Ars Technica has an interesting blog roundup article this morning with quotes from a number of MS employees who are questioning the wisdom of keeping IE around without improving it.
The saga of Internet Explorer, the piece of software that once brought the Department of Justice to the brink of breaking up Microsoft, continues to eat away at the company. Several Microsoft employees have been reporting on their blogs that they feel the browser is not receiving adequate attention from upper management, and that it reflects badly on Microsoft as a result.
IE 7 is, of course, on the way, but by all accounts it’s still pretty far behind Firefox and a lot of other offerings. What’s not mentioned by any of these folks is the poor standards support issue, which has wasted more time for more web developers than any other issue in the history of the browser. Unfortunately, IE7 fixes some standards problems, but not others, which is perhaps even worse than if it had fixed none at all, since there’s now another broken browser that’s broken in a different way.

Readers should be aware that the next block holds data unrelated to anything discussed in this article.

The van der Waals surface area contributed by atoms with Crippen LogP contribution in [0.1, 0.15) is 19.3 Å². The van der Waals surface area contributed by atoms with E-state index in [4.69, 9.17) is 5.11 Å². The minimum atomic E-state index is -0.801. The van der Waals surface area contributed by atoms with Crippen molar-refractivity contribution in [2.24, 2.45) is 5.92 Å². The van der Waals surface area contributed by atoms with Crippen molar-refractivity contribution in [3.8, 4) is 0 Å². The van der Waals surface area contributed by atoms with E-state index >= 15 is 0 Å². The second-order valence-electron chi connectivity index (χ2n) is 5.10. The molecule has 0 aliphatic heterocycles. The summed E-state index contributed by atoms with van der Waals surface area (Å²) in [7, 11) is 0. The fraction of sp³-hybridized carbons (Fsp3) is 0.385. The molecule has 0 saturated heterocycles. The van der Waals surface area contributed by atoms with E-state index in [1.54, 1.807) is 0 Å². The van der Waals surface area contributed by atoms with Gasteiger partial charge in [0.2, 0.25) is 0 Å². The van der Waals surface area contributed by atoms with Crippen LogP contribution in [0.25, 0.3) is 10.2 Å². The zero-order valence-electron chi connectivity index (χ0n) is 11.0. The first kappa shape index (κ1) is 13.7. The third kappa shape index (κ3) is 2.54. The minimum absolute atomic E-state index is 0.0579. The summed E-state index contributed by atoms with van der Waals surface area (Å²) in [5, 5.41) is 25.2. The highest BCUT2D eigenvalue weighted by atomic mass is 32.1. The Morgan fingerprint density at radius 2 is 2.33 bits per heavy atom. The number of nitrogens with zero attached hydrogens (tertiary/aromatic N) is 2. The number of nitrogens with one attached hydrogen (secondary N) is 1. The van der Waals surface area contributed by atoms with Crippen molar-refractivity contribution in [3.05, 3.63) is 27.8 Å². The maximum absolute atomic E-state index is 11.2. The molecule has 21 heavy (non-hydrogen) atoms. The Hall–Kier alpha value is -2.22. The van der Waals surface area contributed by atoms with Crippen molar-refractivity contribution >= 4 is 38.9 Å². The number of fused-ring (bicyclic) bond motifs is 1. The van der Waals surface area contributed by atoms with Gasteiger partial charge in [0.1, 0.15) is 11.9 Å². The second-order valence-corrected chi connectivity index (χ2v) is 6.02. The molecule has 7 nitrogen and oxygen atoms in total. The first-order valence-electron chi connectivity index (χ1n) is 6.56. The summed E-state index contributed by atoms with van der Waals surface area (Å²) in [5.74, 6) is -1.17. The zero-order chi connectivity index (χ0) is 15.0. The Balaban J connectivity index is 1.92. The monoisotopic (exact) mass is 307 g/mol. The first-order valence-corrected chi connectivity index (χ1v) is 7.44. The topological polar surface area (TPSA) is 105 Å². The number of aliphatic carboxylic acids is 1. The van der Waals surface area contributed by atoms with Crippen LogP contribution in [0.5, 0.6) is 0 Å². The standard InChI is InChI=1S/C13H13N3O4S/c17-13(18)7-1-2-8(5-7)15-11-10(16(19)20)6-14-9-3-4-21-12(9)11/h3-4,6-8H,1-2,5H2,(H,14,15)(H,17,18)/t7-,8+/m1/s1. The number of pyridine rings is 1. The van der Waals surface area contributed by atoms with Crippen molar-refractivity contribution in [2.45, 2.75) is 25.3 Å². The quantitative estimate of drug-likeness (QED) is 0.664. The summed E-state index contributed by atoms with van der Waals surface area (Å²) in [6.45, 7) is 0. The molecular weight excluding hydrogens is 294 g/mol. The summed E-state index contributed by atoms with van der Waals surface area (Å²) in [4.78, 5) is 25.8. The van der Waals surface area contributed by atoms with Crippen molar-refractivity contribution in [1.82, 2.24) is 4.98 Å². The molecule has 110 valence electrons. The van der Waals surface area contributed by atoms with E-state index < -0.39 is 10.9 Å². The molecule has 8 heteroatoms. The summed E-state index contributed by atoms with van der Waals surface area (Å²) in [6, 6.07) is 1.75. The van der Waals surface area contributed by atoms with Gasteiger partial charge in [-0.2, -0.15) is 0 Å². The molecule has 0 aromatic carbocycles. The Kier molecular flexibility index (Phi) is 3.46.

At this point, the only way I could see to make IE relevant again would be to break backwards compatibility and make it standards-compliant. Safari, Firefox, Konqueror, and etc all render nearly identically, so standards-compliance isn’t some nebulous thing. One (cheesy) way to keep some backward compatibility and still give us standards dorks what we want might be to make the browser’s ‘strict’ rendering mode render like all the others, and leave ‘quirks’ mode quirky. The developers that understand the distinction and how to change the doctype to enable ‘strict’ mode can do so, and all the old IE-only sites that didn’t have doctypes anyway can go about their business as usual.
Really, given the continual issues, why doesn’t MS just make IE a shell around the Gecko engine (which powers Firefox and Mozilla)? The source is available, it would reduce maintenance costs, and solve all of the issues in one fell swoop.